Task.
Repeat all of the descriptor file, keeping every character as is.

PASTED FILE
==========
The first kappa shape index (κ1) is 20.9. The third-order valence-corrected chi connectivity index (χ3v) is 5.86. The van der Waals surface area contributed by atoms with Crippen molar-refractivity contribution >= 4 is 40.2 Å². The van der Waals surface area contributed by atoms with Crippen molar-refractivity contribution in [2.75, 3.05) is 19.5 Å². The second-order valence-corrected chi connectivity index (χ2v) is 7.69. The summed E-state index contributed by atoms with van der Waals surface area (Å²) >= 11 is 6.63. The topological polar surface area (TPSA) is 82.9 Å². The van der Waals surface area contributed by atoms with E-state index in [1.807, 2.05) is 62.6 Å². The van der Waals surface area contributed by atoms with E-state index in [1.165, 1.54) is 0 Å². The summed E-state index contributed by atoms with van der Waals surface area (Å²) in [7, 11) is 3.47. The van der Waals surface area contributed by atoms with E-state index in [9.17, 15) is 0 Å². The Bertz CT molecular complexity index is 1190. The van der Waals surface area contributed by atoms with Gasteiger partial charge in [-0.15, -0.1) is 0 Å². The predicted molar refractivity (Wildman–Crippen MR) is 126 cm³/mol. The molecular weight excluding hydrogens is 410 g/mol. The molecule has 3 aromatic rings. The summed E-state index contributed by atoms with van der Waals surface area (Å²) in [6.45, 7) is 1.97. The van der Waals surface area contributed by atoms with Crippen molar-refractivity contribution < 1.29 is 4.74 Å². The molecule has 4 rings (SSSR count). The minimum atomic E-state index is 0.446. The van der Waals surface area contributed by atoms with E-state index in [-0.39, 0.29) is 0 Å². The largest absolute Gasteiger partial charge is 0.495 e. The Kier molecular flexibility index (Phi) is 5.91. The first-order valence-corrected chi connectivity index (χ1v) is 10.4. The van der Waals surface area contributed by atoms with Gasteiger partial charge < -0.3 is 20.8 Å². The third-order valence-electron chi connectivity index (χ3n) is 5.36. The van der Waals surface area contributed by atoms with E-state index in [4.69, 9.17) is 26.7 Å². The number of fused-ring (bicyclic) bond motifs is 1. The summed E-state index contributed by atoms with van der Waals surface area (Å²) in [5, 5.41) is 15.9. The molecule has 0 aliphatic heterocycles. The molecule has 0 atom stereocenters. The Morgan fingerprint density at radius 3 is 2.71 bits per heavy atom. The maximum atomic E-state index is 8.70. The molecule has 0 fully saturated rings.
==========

The first kappa shape index (κ1) is 20.9. The third-order valence-corrected chi connectivity index (χ3v) is 5.86. The van der Waals surface area contributed by atoms with Crippen molar-refractivity contribution >= 4 is 40.2 Å². The van der Waals surface area contributed by atoms with Crippen molar-refractivity contribution in [2.75, 3.05) is 19.5 Å². The second-order valence-corrected chi connectivity index (χ2v) is 7.69. The summed E-state index contributed by atoms with van der Waals surface area (Å²) >= 11 is 6.63. The topological polar surface area (TPSA) is 82.9 Å². The van der Waals surface area contributed by atoms with E-state index in [1.807, 2.05) is 62.6 Å². The van der Waals surface area contributed by atoms with E-state index in [1.165, 1.54) is 0 Å². The summed E-state index contributed by atoms with van der Waals surface area (Å²) in [7, 11) is 3.47. The van der Waals surface area contributed by atoms with E-state index in [9.17, 15) is 0 Å². The Bertz CT molecular complexity index is 1190. The van der Waals surface area contributed by atoms with Gasteiger partial charge in [-0.15, -0.1) is 0 Å². The predicted molar refractivity (Wildman–Crippen MR) is 126 cm³/mol. The molecular weight excluding hydrogens is 410 g/mol. The molecule has 3 aromatic rings. The summed E-state index contributed by atoms with van der Waals surface area (Å²) in [6.45, 7) is 1.97. The van der Waals surface area contributed by atoms with Crippen molar-refractivity contribution < 1.29 is 4.74 Å². The molecule has 4 rings (SSSR count). The minimum atomic E-state index is 0.446. The van der Waals surface area contributed by atoms with E-state index in [-0.39, 0.29) is 0 Å². The largest absolute Gasteiger partial charge is 0.495 e. The Kier molecular flexibility index (Phi) is 5.91. The first-order valence-corrected chi connectivity index (χ1v) is 10.4. The van der Waals surface area contributed by atoms with Gasteiger partial charge < -0.3 is 20.8 Å². The third-order valence-electron chi connectivity index (χ3n) is 5.36. The van der Waals surface area contributed by atoms with E-state index in [4.69, 9.17) is 26.7 Å². The number of fused-ring (bicyclic) bond motifs is 1. The summed E-state index contributed by atoms with van der Waals surface area (Å²) in [5, 5.41) is 15.9. The molecule has 0 aliphatic heterocycles. The molecule has 0 atom stereocenters. The Morgan fingerprint density at radius 3 is 2.71 bits per heavy atom. The maximum atomic E-state index is 8.70. The molecule has 0 fully saturated rings.